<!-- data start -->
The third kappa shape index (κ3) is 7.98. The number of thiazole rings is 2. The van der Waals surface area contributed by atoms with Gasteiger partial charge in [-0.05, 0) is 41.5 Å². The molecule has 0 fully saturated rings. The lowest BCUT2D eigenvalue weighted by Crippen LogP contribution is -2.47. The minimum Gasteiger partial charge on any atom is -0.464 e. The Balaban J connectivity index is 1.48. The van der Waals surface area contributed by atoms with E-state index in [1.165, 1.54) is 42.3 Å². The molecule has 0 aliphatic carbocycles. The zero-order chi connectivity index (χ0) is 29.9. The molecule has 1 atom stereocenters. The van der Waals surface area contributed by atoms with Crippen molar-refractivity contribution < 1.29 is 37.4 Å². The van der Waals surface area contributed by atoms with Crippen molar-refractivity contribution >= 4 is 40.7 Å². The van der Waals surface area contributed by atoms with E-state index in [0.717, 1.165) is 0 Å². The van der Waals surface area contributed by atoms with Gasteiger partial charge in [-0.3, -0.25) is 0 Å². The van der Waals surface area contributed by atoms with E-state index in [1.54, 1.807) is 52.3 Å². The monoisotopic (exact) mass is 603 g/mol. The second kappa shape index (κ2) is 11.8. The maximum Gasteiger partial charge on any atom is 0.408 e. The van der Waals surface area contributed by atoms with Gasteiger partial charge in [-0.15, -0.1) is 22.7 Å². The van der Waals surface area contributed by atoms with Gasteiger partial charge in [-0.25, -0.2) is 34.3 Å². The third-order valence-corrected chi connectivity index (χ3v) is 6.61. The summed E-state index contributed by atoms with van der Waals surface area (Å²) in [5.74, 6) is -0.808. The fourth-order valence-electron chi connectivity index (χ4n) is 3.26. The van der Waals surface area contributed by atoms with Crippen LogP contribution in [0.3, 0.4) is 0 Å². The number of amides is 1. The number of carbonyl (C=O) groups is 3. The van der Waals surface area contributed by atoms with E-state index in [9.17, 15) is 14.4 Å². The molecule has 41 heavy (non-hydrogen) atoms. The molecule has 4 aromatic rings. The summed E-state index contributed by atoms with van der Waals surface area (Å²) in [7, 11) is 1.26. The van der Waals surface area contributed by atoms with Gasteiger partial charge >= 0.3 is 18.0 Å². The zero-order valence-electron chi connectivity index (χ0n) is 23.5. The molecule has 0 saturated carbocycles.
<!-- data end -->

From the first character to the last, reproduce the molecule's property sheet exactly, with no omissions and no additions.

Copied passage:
The third kappa shape index (κ3) is 7.98. The number of thiazole rings is 2. The van der Waals surface area contributed by atoms with Gasteiger partial charge in [-0.05, 0) is 41.5 Å². The molecule has 0 fully saturated rings. The lowest BCUT2D eigenvalue weighted by Crippen LogP contribution is -2.47. The minimum Gasteiger partial charge on any atom is -0.464 e. The Balaban J connectivity index is 1.48. The van der Waals surface area contributed by atoms with E-state index in [1.165, 1.54) is 42.3 Å². The molecule has 0 aliphatic carbocycles. The zero-order chi connectivity index (χ0) is 29.9. The molecule has 1 atom stereocenters. The van der Waals surface area contributed by atoms with Crippen molar-refractivity contribution < 1.29 is 37.4 Å². The van der Waals surface area contributed by atoms with Crippen molar-refractivity contribution >= 4 is 40.7 Å². The van der Waals surface area contributed by atoms with E-state index in [0.717, 1.165) is 0 Å². The van der Waals surface area contributed by atoms with Gasteiger partial charge in [-0.3, -0.25) is 0 Å². The van der Waals surface area contributed by atoms with E-state index in [1.54, 1.807) is 52.3 Å². The monoisotopic (exact) mass is 603 g/mol. The second kappa shape index (κ2) is 11.8. The maximum Gasteiger partial charge on any atom is 0.408 e. The van der Waals surface area contributed by atoms with Gasteiger partial charge in [-0.15, -0.1) is 22.7 Å². The van der Waals surface area contributed by atoms with Gasteiger partial charge in [-0.25, -0.2) is 34.3 Å². The third-order valence-corrected chi connectivity index (χ3v) is 6.61. The summed E-state index contributed by atoms with van der Waals surface area (Å²) in [5.74, 6) is -0.808. The fourth-order valence-electron chi connectivity index (χ4n) is 3.26. The van der Waals surface area contributed by atoms with Crippen LogP contribution in [0.3, 0.4) is 0 Å². The number of amides is 1. The number of carbonyl (C=O) groups is 3. The van der Waals surface area contributed by atoms with E-state index in [9.17, 15) is 14.4 Å². The molecule has 41 heavy (non-hydrogen) atoms. The molecule has 4 aromatic rings. The summed E-state index contributed by atoms with van der Waals surface area (Å²) in [7, 11) is 1.26. The van der Waals surface area contributed by atoms with Gasteiger partial charge >= 0.3 is 18.0 Å². The zero-order valence-electron chi connectivity index (χ0n) is 23.5. The molecule has 0 saturated carbocycles.